Consumer Scams & Frauds
Potential fraud victims should report scams to the Department of Public Safety by calling 866-347-0911. Submit information on www.MnScams.org and forward e-mails to firstname.lastname@example.org.
Surrounded by hundreds of counterfeit checks and fraudulent solicitations, the Attorney General is calling on Minnesotans to be alert to a variety of financial scams that are proliferating in the marketplace due to advancements in cheap technology.
According to Attorney General Lori Swanson, "These scam artists operate from other countries, and they are on the run. Cheap technology has allowed them to proliferate. Once a person's money is gone, it is usually gone for good."
Scam artists operate with pre-paid cell phones, post office boxes, and throw-away e-mail addresses. The con artists are slippery and on-the-move, making them hard to catch.
The Magnitude of Consumer Fraud
- According to the United States Postal Inspection Service, U.S. citizens lose over $120 million per year to the Foreign Lottery Scam.
- The Financial Crimes Unit of the Secret Service receives 100 telephone calls and 300-500 pieces of correspondence per day from victims and potential victims of the Nigerian Advance Fee Fraud.
- According to the FBI, the median dollar loss associated with the Nigerian Advance Fee Fraud scheme is over $5,000 per victim.
- According to the United States Postal Service, Nigerian Advance Fee Fraud costs Americans over $100 million per year.
- According to the U.S. Secret Service, telecommunication fraud losses total $1 billion per year.
- According to the FBI's Internet Crime Complaint Center, Internet fraud reached an all time high in 2006, costing victims $198.4 million.
- According to the FTC, Identity Theft, which may include some forms of phishing, fake check scams, foreign lottery scams, and advance fee fraud, costs Americans over $50 billion per year.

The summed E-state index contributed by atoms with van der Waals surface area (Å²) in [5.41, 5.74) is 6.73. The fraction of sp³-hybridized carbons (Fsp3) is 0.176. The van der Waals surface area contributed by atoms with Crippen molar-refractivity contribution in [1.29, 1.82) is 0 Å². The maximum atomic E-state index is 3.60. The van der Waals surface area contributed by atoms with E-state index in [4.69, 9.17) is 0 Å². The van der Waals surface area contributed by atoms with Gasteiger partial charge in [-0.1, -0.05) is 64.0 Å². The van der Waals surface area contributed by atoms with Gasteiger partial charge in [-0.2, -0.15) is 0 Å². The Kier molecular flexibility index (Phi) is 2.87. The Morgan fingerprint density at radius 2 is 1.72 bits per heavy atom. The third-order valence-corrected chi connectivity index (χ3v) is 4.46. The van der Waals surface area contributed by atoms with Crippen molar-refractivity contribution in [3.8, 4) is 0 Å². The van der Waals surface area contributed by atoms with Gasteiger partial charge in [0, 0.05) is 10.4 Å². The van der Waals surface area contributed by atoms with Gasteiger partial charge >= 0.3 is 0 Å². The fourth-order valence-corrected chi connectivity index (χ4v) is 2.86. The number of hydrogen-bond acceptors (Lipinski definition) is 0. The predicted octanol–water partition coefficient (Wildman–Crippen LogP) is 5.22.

- In 2005, Customs and Border Protection agents at JFK airport seized 100,000 pieces of incoming mail suspected of containing foreign lottery solicitations. Upon examination, the mailings contained solicitations to enter the "El Gordo" lottery.
Top 10 Tips to Avoid Consumer Fraud
- Never disclose your credit card number, check routing information, or other banking information to telemarketers of other solicitors.
- Do not believe claims that you need to pay in order to "collect your winnings" from a contest or to obtain a line of credit.
- If you receive correspondence claiming that your financial institution, or account has been jeopardized, do not immediately disclose your account or other information. Contact the company at a telephone number or address that is listed in the telephone book, or that you know to be an accurate contact for the company.
- Be wary of solicitations asking you to wire money or send payment to a foreign country. It may be difficult for law enforcement officials to pursue lost funds outside of the jurisdiction of the United States.
- Do not send payment or wire money to a third party in response to a cashier's check or personal check "overpayment" in connection with your sale of a vehicle, product or service. Remember, just because the bank may make funds from a cashier's check available quickly does not mean the check is good. Financial institutions can take up to a week or longer to verify that a given cashier's check or personal check is legitimate.
- Never respond to correspondence regarding a foreign lottery. These lotteries are illegal!
- Do not open spam e-mail, or "click" on attachments, images, or links in e-mail messages, instant messages, or pop-up messages.
- When shopping on-line, always use a secure website (preferably one that offers encryption) or a well-known payment service. Do not disclose your pin numbers or other sensitive information in connection with a purchase unless you are absolutely positive that you are dealing with a reputable company.
- Don't be rushed. People often make poor decisions when they are hurried. Most victims of scams later realize that if they had taken their time and thought it through, they would not have agreed to disclose their information or send money to a given scam operator.
- f it sounds "too good to be true," it is.
Top 5 Consumer Scams